Bargains for Under $25 HP Envy 34 All-in-One PC Review Best Fitbits T-Mobile Data Breach Settlement ExpressVPN Review Best Buy Anniversary Sale Healthy Meal Delivery Orville 'Out Star Treks' Star Trek
Want CNET to notify you of price drops and the latest stories?
No, thank you
Accept

Amazon settles unfair labor claims with two fired employees

Pair was fired after speaking out publicly against warehouse conditions during the coronavirus pandemic.

gettyimages-1230935623
Amazon fired two employees after the spoke out about warehouse working conditions during the coronavirus pandemic.
Patrick T. Fallon/AFP via Getty Images
For the most up-to-date news and information about the coronavirus pandemic, visit the WHO and CDC websites.

Amazon has settled a labor dispute with two former employees it fired after the pair spoke out publicly against warehouse conditions and pushed the company to address climate change.

Emily Cunningham and Maren Costa, both user experience designers at the internet retail giant, were fired in April 2020 after they spoke out publicly against warehouse conditions during the coronavirus pandemic. Both were active members of the advocacy group Amazon Employees for Climate Justice and had offered match donations up to $500 for warehouse workers, citing insufficient protections. 

At the time, Amazon said Cunningham and Costa were fired for "repeatedly violating internal policies." But the National Labor Relations Board reportedly determined they were fired illegally and said in April it would accuse Amazon of unfair labor practices if the online retail giant doesn't settle the case.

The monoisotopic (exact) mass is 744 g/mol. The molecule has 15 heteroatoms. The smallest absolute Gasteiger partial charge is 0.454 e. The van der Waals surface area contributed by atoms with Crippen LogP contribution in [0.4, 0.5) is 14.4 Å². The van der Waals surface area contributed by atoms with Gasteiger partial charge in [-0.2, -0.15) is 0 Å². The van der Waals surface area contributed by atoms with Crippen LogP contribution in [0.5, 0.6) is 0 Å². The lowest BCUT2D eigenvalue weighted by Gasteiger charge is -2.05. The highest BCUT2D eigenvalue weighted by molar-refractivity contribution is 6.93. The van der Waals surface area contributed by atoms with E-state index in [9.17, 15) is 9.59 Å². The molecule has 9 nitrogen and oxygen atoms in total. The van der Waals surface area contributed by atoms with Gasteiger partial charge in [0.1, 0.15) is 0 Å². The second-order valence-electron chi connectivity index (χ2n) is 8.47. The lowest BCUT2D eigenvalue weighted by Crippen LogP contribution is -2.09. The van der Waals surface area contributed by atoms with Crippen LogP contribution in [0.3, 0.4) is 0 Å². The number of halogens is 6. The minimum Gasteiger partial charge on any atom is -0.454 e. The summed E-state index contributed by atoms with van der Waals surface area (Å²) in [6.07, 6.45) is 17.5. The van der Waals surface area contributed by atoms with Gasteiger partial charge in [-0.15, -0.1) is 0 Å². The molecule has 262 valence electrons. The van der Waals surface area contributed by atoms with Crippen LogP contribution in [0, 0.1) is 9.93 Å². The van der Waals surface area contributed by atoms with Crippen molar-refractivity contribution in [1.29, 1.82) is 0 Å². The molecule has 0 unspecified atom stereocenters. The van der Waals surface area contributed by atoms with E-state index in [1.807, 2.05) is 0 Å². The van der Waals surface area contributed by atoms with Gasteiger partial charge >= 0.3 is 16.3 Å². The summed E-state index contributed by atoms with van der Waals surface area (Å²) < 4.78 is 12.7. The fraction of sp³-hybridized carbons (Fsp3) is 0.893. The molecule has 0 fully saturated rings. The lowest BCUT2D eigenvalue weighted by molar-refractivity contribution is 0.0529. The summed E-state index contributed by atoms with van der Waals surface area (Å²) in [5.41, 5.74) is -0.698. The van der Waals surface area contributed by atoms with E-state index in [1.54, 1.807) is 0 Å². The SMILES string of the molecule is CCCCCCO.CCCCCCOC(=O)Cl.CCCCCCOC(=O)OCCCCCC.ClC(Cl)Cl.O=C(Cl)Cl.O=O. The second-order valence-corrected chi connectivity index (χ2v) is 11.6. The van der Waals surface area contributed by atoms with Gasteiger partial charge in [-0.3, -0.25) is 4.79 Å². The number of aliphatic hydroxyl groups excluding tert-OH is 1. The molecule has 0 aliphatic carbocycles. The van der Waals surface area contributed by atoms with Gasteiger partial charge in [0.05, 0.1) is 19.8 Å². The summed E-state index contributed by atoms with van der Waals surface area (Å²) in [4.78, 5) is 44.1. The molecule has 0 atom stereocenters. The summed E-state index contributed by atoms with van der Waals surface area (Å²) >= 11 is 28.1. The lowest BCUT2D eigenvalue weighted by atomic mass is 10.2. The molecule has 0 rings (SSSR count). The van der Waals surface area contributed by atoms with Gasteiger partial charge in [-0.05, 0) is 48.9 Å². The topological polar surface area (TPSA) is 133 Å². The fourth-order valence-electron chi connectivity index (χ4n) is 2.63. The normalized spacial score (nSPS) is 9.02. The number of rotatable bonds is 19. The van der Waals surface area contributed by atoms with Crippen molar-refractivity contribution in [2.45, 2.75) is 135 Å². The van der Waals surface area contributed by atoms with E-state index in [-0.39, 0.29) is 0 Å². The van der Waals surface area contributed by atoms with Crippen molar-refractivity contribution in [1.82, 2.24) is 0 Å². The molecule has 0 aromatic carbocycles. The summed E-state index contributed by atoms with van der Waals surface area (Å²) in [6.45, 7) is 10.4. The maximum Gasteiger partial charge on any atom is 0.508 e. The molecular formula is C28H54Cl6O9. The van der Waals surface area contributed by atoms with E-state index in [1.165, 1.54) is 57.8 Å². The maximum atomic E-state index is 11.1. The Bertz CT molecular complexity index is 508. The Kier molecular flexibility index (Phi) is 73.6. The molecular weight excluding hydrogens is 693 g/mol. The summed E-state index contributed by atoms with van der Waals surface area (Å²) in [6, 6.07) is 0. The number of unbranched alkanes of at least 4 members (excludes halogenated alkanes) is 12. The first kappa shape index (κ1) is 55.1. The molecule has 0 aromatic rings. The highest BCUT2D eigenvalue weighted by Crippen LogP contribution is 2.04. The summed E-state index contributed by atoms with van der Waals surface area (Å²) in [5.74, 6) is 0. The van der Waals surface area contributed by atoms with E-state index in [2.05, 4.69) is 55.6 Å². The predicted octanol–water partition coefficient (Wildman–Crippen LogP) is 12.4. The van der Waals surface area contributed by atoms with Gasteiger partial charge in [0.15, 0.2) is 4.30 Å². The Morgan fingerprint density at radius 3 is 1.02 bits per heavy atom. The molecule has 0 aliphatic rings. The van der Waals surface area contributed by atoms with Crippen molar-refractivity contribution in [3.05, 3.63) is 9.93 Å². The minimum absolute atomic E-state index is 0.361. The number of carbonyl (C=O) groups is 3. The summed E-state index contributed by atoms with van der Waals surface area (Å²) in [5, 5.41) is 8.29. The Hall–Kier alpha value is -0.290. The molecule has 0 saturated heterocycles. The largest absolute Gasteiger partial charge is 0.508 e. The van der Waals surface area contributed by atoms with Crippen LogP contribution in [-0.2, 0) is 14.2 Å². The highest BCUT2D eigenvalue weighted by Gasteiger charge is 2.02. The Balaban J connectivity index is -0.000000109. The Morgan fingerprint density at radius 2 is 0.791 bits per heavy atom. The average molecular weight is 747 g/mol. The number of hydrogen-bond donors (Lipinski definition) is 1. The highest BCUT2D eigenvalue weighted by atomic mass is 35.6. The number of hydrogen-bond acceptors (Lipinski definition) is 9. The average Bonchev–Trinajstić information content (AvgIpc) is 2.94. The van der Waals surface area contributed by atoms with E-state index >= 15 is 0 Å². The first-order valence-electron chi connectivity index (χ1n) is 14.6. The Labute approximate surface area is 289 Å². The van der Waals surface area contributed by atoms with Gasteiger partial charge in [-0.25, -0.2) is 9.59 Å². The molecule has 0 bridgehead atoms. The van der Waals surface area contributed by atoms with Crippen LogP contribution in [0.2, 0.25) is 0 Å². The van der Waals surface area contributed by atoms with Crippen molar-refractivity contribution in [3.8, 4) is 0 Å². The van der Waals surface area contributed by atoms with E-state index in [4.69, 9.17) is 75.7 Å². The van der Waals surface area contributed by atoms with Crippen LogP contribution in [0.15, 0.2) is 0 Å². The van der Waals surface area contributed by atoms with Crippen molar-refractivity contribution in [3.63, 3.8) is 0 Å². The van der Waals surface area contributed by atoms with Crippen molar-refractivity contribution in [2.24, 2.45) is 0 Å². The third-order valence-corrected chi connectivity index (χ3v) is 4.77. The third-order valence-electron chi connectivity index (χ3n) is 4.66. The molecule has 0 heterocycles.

Lawyers for both sides announced the settlement in a hearing Wednesday, The Washington Post reported.

Cunningham and Costa said in a joint statement posted on Twitter that they were "thrilled" to have settled, saying that Amazon will pay them lost wages and will be required to post notices informing employees that they can't be fired for organizing and exercising their rights.

"This is a win for protecting workers rights, and shows that we were right to stand up for each other, for justice, and for our world," the women wrote. "Amazon will be required to pay us lost wages and post a notice to all of its tech and warehouse workers nationwide that Amazon can't fire workers for organizing and exercising their rights."

An Amazon spokesperson confirmed it had "reached a mutual agreement that resolves the legal issues in this case and welcome the resolution of this matter." The NLRB confirmed a non-board settlement was reached in the case.

After the firings last year, nine US senators -- including now Vice President Kamala Harris -- sent a letter questioning Amazon's leaders about its termination policies and accusations of retaliation.